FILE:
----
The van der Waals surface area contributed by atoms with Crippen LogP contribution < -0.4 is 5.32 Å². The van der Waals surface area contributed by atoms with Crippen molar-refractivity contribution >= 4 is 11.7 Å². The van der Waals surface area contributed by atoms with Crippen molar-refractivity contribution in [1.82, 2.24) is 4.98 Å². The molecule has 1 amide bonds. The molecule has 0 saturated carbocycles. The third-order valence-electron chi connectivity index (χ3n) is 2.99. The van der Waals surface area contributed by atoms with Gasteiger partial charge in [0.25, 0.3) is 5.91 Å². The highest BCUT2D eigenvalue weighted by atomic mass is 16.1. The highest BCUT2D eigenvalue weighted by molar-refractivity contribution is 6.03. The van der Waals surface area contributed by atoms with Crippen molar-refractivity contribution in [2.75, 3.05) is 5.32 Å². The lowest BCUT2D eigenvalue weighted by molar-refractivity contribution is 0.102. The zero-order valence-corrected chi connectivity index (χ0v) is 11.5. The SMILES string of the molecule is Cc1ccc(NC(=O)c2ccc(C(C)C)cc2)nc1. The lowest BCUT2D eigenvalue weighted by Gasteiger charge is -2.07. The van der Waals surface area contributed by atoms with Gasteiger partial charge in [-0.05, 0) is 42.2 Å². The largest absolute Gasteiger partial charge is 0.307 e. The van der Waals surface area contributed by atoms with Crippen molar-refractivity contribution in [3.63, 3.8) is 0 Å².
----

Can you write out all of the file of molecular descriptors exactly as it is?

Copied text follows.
The van der Waals surface area contributed by atoms with Crippen LogP contribution < -0.4 is 5.32 Å². The van der Waals surface area contributed by atoms with Crippen molar-refractivity contribution >= 4 is 11.7 Å². The van der Waals surface area contributed by atoms with Crippen molar-refractivity contribution in [1.82, 2.24) is 4.98 Å². The molecule has 1 amide bonds. The molecule has 0 saturated carbocycles. The third-order valence-electron chi connectivity index (χ3n) is 2.99. The van der Waals surface area contributed by atoms with Gasteiger partial charge in [0.25, 0.3) is 5.91 Å². The highest BCUT2D eigenvalue weighted by atomic mass is 16.1. The highest BCUT2D eigenvalue weighted by molar-refractivity contribution is 6.03. The van der Waals surface area contributed by atoms with Crippen molar-refractivity contribution in [2.75, 3.05) is 5.32 Å². The lowest BCUT2D eigenvalue weighted by molar-refractivity contribution is 0.102. The zero-order valence-corrected chi connectivity index (χ0v) is 11.5. The SMILES string of the molecule is Cc1ccc(NC(=O)c2ccc(C(C)C)cc2)nc1. The lowest BCUT2D eigenvalue weighted by Gasteiger charge is -2.07. The van der Waals surface area contributed by atoms with Gasteiger partial charge in [-0.05, 0) is 42.2 Å². The largest absolute Gasteiger partial charge is 0.307 e. The van der Waals surface area contributed by atoms with Crippen molar-refractivity contribution in [3.63, 3.8) is 0 Å².